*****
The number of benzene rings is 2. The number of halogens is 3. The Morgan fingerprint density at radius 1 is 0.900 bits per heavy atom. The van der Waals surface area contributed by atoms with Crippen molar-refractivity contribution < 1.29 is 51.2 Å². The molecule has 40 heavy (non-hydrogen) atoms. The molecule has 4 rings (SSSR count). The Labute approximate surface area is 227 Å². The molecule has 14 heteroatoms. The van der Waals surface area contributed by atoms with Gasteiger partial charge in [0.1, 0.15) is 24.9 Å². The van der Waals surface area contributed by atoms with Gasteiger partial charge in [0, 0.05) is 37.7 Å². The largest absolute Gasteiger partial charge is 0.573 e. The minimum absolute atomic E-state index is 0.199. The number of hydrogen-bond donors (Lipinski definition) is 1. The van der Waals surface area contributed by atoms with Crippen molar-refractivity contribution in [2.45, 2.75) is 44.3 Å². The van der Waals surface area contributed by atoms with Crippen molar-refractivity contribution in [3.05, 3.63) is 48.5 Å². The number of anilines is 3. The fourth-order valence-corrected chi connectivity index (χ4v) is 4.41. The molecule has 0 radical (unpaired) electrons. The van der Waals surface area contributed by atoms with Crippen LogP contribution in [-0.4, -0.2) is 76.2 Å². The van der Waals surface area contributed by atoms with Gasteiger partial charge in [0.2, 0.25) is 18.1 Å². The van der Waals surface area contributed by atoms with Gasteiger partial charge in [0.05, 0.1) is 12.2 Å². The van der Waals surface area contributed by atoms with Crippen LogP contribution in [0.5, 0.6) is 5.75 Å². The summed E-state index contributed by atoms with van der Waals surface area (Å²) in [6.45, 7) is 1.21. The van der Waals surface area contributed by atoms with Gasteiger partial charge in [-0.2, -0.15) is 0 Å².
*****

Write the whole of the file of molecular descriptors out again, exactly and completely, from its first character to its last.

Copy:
The number of benzene rings is 2. The number of halogens is 3. The Morgan fingerprint density at radius 1 is 0.900 bits per heavy atom. The van der Waals surface area contributed by atoms with Crippen molar-refractivity contribution < 1.29 is 51.2 Å². The molecule has 40 heavy (non-hydrogen) atoms. The molecule has 4 rings (SSSR count). The Labute approximate surface area is 227 Å². The molecule has 14 heteroatoms. The van der Waals surface area contributed by atoms with Gasteiger partial charge in [0.1, 0.15) is 24.9 Å². The van der Waals surface area contributed by atoms with Gasteiger partial charge in [0, 0.05) is 37.7 Å². The largest absolute Gasteiger partial charge is 0.573 e. The minimum absolute atomic E-state index is 0.199. The number of hydrogen-bond donors (Lipinski definition) is 1. The van der Waals surface area contributed by atoms with Crippen molar-refractivity contribution in [2.45, 2.75) is 44.3 Å². The van der Waals surface area contributed by atoms with Crippen molar-refractivity contribution in [3.05, 3.63) is 48.5 Å². The number of anilines is 3. The fourth-order valence-corrected chi connectivity index (χ4v) is 4.41. The molecule has 0 radical (unpaired) electrons. The van der Waals surface area contributed by atoms with Crippen LogP contribution in [-0.4, -0.2) is 76.2 Å². The van der Waals surface area contributed by atoms with Gasteiger partial charge in [0.2, 0.25) is 18.1 Å². The van der Waals surface area contributed by atoms with Gasteiger partial charge in [0.05, 0.1) is 12.2 Å². The van der Waals surface area contributed by atoms with Crippen LogP contribution in [0.5, 0.6) is 5.75 Å². The summed E-state index contributed by atoms with van der Waals surface area (Å²) in [6.45, 7) is 1.21. The van der Waals surface area contributed by atoms with Gasteiger partial charge in [-0.2, -0.15) is 0 Å².